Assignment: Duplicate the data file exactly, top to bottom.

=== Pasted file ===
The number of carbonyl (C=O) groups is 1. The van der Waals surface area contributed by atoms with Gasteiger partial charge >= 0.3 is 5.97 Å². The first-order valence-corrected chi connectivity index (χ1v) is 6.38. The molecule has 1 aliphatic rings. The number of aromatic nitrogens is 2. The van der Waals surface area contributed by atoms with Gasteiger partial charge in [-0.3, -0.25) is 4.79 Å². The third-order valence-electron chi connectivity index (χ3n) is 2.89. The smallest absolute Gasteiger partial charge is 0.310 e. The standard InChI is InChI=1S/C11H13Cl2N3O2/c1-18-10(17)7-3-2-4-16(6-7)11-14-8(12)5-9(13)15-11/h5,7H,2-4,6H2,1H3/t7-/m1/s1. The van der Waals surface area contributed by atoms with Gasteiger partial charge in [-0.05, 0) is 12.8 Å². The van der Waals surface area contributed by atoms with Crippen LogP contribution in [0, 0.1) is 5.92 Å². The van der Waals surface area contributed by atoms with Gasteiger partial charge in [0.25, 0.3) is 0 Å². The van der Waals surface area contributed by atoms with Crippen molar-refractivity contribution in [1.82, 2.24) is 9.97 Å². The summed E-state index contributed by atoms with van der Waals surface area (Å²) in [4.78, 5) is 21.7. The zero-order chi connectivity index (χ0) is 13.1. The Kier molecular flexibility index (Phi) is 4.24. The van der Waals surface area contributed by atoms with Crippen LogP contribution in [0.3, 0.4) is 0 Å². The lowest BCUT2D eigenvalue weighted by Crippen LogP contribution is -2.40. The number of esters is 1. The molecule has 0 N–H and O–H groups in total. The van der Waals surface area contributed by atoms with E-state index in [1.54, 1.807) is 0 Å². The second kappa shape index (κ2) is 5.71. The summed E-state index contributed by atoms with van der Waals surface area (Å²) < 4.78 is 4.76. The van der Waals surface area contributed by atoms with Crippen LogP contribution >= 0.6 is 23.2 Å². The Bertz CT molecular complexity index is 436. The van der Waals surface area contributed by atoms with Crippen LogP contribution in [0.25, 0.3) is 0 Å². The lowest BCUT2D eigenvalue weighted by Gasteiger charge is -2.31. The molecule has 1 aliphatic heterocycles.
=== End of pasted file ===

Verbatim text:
The number of carbonyl (C=O) groups is 1. The van der Waals surface area contributed by atoms with Gasteiger partial charge >= 0.3 is 5.97 Å². The first-order valence-corrected chi connectivity index (χ1v) is 6.38. The molecule has 1 aliphatic rings. The number of aromatic nitrogens is 2. The van der Waals surface area contributed by atoms with Gasteiger partial charge in [-0.3, -0.25) is 4.79 Å². The third-order valence-electron chi connectivity index (χ3n) is 2.89. The smallest absolute Gasteiger partial charge is 0.310 e. The standard InChI is InChI=1S/C11H13Cl2N3O2/c1-18-10(17)7-3-2-4-16(6-7)11-14-8(12)5-9(13)15-11/h5,7H,2-4,6H2,1H3/t7-/m1/s1. The van der Waals surface area contributed by atoms with Gasteiger partial charge in [-0.05, 0) is 12.8 Å². The van der Waals surface area contributed by atoms with Crippen LogP contribution in [0, 0.1) is 5.92 Å². The van der Waals surface area contributed by atoms with Gasteiger partial charge in [0.25, 0.3) is 0 Å². The van der Waals surface area contributed by atoms with Crippen molar-refractivity contribution in [1.82, 2.24) is 9.97 Å². The summed E-state index contributed by atoms with van der Waals surface area (Å²) in [4.78, 5) is 21.7. The zero-order chi connectivity index (χ0) is 13.1. The Kier molecular flexibility index (Phi) is 4.24. The van der Waals surface area contributed by atoms with Crippen LogP contribution in [0.3, 0.4) is 0 Å². The lowest BCUT2D eigenvalue weighted by Crippen LogP contribution is -2.40. The number of esters is 1. The molecule has 0 N–H and O–H groups in total. The van der Waals surface area contributed by atoms with E-state index in [1.54, 1.807) is 0 Å². The second kappa shape index (κ2) is 5.71. The summed E-state index contributed by atoms with van der Waals surface area (Å²) < 4.78 is 4.76. The van der Waals surface area contributed by atoms with Crippen LogP contribution >= 0.6 is 23.2 Å². The Bertz CT molecular complexity index is 436. The van der Waals surface area contributed by atoms with Crippen LogP contribution in [0.25, 0.3) is 0 Å². The lowest BCUT2D eigenvalue weighted by Gasteiger charge is -2.31. The molecule has 1 aliphatic heterocycles.